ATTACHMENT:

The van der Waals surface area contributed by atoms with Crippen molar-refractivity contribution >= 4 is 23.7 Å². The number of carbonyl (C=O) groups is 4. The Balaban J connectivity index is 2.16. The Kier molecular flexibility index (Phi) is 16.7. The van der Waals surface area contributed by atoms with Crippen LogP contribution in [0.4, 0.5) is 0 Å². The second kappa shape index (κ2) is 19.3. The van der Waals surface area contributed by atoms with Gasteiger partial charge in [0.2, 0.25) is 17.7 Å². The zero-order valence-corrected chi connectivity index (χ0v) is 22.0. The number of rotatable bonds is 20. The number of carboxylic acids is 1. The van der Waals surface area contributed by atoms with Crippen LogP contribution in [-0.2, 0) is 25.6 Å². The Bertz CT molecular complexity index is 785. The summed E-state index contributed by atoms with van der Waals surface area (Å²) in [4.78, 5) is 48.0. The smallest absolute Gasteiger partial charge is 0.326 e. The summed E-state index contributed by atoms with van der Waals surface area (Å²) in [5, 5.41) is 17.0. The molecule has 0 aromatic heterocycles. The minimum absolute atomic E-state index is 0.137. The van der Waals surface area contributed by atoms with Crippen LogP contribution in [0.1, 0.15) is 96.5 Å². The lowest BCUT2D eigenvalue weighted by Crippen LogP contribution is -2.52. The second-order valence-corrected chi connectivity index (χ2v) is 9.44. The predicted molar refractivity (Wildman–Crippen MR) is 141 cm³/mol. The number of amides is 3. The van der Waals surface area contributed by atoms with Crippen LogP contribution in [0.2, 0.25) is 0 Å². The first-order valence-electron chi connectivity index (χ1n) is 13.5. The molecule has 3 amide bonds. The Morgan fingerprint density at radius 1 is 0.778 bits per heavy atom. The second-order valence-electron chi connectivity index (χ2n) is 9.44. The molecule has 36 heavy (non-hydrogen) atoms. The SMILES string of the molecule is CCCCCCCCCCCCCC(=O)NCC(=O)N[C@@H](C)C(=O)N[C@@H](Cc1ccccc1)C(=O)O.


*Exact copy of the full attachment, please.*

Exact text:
The van der Waals surface area contributed by atoms with Crippen molar-refractivity contribution >= 4 is 23.7 Å². The number of carbonyl (C=O) groups is 4. The Balaban J connectivity index is 2.16. The Kier molecular flexibility index (Phi) is 16.7. The van der Waals surface area contributed by atoms with Crippen LogP contribution in [0.4, 0.5) is 0 Å². The second kappa shape index (κ2) is 19.3. The van der Waals surface area contributed by atoms with Gasteiger partial charge in [0.2, 0.25) is 17.7 Å². The zero-order valence-corrected chi connectivity index (χ0v) is 22.0. The number of rotatable bonds is 20. The number of carboxylic acids is 1. The van der Waals surface area contributed by atoms with Crippen LogP contribution in [-0.2, 0) is 25.6 Å². The Bertz CT molecular complexity index is 785. The summed E-state index contributed by atoms with van der Waals surface area (Å²) in [4.78, 5) is 48.0. The smallest absolute Gasteiger partial charge is 0.326 e. The summed E-state index contributed by atoms with van der Waals surface area (Å²) in [5, 5.41) is 17.0. The molecule has 0 aromatic heterocycles. The minimum absolute atomic E-state index is 0.137. The van der Waals surface area contributed by atoms with Crippen LogP contribution in [0.1, 0.15) is 96.5 Å². The lowest BCUT2D eigenvalue weighted by Crippen LogP contribution is -2.52. The second-order valence-corrected chi connectivity index (χ2v) is 9.44. The predicted molar refractivity (Wildman–Crippen MR) is 141 cm³/mol. The number of amides is 3. The van der Waals surface area contributed by atoms with Crippen LogP contribution in [0.2, 0.25) is 0 Å². The first-order valence-electron chi connectivity index (χ1n) is 13.5. The molecule has 3 amide bonds. The Morgan fingerprint density at radius 1 is 0.778 bits per heavy atom. The second-order valence-electron chi connectivity index (χ2n) is 9.44. The molecule has 36 heavy (non-hydrogen) atoms. The SMILES string of the molecule is CCCCCCCCCCCCCC(=O)NCC(=O)N[C@@H](C)C(=O)N[C@@H](Cc1ccccc1)C(=O)O.